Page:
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Nutrition

Handling Hunger

By | Nutrition | 4 Comments

If you’ve ever tried to lose weight, have ever missed a meal, or have even just driven by your favorite bakery…chances are you’ve experienced hunger. Hunger can be annoying, distracting, and is frequently blamed as “diet derailing,” yet it’s part of our normal physiology and something that can’t be avoided entirely. Background Hunger is defined as a feeling of discomfort caused by lack of food, followed by a desire to eat. Conversely, satiety is the feeling of being full and no longer desiring a meal. Hunger and satiety both stem from the interactions of biological, psychological, and social factors, which…

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Nutrition Science, Part IV – Moving Forward: Improving the approach

By | Nutrition | No Comments

It is important to note that the assumptions discussed in the last article are not arbitrary to the biomedical model, but legitimized through common sense in the context of a given research topic (32). A common-sense approach to nutrition, therefore, is one which can legitimize a modified approach to scientific inquiry into diet-disease relationships. Although not exhaustive, a number of potential features and alternatives could modify the approach. The first is to move away from the narrow focus on isolated nutrients/compounds, to emphasizing food as the exposure of interest and design “whole-diet” interventions which reflect that the fundamental unit in…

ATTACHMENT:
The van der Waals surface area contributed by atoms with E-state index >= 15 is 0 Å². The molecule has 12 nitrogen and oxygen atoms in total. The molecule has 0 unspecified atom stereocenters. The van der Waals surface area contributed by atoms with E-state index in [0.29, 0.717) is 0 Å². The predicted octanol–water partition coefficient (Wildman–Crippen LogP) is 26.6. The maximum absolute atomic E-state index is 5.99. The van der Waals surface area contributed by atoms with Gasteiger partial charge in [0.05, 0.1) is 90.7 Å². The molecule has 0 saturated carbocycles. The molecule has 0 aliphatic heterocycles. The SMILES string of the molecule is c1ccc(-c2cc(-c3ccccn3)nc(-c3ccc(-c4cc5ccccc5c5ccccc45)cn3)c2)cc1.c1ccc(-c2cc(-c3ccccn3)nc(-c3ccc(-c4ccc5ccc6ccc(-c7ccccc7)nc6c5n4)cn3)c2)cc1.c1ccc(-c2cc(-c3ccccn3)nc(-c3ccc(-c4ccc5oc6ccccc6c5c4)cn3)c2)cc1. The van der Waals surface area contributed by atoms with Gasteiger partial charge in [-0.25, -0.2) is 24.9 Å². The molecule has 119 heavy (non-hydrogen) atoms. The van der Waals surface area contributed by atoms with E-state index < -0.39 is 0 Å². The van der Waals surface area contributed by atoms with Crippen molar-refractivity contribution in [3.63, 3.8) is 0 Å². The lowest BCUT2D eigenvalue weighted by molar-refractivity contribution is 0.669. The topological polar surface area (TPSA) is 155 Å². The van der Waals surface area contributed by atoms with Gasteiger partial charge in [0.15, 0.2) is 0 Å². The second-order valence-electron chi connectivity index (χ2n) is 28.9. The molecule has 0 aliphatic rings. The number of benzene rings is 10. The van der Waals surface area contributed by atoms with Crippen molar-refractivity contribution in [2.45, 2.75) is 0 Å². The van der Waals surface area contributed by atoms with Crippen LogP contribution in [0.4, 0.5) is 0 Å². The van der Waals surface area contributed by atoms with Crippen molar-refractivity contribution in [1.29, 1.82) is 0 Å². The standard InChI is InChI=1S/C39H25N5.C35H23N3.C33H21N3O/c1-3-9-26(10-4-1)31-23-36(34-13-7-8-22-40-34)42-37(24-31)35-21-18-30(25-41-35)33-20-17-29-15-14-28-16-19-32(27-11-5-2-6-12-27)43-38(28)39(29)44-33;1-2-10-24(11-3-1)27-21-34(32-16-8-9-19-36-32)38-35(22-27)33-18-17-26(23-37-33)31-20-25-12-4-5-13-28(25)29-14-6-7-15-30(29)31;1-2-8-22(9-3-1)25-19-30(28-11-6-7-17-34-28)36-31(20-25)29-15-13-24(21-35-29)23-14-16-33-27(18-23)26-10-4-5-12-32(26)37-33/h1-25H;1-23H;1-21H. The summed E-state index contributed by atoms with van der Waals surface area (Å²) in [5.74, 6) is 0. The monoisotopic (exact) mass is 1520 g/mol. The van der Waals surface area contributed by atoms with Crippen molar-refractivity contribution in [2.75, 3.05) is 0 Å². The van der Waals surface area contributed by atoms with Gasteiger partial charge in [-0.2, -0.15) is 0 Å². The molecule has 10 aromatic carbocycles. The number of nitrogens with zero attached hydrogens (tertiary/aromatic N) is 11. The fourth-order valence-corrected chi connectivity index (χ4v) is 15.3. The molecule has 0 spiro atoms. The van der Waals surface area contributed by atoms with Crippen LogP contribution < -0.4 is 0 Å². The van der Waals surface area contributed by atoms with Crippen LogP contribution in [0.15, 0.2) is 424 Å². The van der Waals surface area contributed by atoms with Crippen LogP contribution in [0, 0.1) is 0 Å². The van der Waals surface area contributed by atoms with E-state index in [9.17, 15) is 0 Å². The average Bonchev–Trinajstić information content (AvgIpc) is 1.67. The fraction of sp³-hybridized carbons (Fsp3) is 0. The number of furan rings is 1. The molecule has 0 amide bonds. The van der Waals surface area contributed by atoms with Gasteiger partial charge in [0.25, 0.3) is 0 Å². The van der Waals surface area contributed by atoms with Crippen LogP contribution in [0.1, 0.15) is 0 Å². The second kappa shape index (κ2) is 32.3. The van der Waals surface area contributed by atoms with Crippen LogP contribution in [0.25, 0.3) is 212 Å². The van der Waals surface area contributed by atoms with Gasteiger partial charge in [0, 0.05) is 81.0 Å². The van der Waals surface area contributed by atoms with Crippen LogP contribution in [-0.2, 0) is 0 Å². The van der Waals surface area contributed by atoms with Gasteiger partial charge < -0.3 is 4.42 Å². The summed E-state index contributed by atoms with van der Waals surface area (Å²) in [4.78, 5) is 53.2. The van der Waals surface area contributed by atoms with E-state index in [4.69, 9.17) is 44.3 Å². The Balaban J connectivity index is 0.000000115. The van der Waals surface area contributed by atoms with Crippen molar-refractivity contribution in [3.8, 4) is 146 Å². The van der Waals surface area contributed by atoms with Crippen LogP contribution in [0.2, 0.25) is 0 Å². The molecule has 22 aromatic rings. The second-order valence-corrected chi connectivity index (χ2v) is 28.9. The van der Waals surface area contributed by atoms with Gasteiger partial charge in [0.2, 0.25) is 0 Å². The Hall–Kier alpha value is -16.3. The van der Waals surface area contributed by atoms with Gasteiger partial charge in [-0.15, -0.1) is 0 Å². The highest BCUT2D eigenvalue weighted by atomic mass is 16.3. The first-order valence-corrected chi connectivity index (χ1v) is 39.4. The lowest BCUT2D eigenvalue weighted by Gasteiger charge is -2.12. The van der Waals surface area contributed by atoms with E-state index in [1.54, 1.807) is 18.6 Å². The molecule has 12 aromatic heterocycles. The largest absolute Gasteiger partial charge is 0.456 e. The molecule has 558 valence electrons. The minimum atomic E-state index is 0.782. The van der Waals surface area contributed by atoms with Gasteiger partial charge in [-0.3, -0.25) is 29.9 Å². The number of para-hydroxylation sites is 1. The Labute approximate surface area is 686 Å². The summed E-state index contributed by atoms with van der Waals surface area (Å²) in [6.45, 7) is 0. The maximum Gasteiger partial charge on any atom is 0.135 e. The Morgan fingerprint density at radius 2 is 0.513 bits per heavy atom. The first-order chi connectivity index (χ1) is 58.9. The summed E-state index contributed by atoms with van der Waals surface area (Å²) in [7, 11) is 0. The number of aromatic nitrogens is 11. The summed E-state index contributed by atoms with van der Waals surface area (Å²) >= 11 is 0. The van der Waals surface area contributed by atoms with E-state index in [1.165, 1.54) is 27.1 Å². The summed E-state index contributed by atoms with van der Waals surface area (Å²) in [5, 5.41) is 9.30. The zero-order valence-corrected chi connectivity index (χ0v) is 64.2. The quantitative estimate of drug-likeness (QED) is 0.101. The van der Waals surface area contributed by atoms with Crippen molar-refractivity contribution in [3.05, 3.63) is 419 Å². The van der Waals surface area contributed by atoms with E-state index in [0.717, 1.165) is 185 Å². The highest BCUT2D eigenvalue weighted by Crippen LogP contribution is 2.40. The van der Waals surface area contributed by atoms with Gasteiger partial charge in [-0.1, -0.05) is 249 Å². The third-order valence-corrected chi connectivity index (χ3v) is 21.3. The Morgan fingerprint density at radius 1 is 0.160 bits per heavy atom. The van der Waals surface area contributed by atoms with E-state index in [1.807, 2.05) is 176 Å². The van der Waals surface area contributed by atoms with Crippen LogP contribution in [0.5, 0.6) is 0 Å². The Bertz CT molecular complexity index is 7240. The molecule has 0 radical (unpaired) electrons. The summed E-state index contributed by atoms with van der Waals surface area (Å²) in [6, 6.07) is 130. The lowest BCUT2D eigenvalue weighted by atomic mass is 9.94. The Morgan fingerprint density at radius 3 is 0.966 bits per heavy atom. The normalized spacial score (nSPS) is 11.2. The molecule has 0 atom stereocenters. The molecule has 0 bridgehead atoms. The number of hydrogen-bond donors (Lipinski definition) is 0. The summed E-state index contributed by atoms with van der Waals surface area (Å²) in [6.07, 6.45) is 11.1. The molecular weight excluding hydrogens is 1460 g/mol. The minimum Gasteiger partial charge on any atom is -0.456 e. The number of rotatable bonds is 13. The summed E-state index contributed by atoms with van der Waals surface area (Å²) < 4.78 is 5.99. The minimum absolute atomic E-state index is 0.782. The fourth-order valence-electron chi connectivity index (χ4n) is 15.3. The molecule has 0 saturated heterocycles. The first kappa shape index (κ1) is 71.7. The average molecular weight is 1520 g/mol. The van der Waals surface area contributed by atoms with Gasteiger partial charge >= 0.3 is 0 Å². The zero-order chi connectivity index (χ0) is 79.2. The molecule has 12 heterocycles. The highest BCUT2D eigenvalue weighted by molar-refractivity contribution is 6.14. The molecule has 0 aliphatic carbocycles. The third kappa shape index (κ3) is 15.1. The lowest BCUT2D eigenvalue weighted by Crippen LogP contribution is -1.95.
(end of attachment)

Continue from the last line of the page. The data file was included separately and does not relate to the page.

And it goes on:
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Nutrition Science, Part III – The Awkward Fit: RCTs and Nutrition Science

By | Nutrition | One Comment

In the second part of this article series we discussed the utility, limitations, and misconceptions related to the prospective cohort design for nutrition science. As discussed in part I, the reductionist biomedical model and its gold standard randomized controlled trial (RCT) is ill-equipped for studying complex dietary patterns in a way that can effectively inform public policy. In this article we will examine the randomized controlled nutrition trial design in more detail. ..there are fundamental differences between the subject of inquiry for which the RCT model evolved to investigate (drugs) and the subject of inquiry to which it is now…

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Nutrition Science, Part II: The Prospective Cohort Design

By | Nutrition | No Comments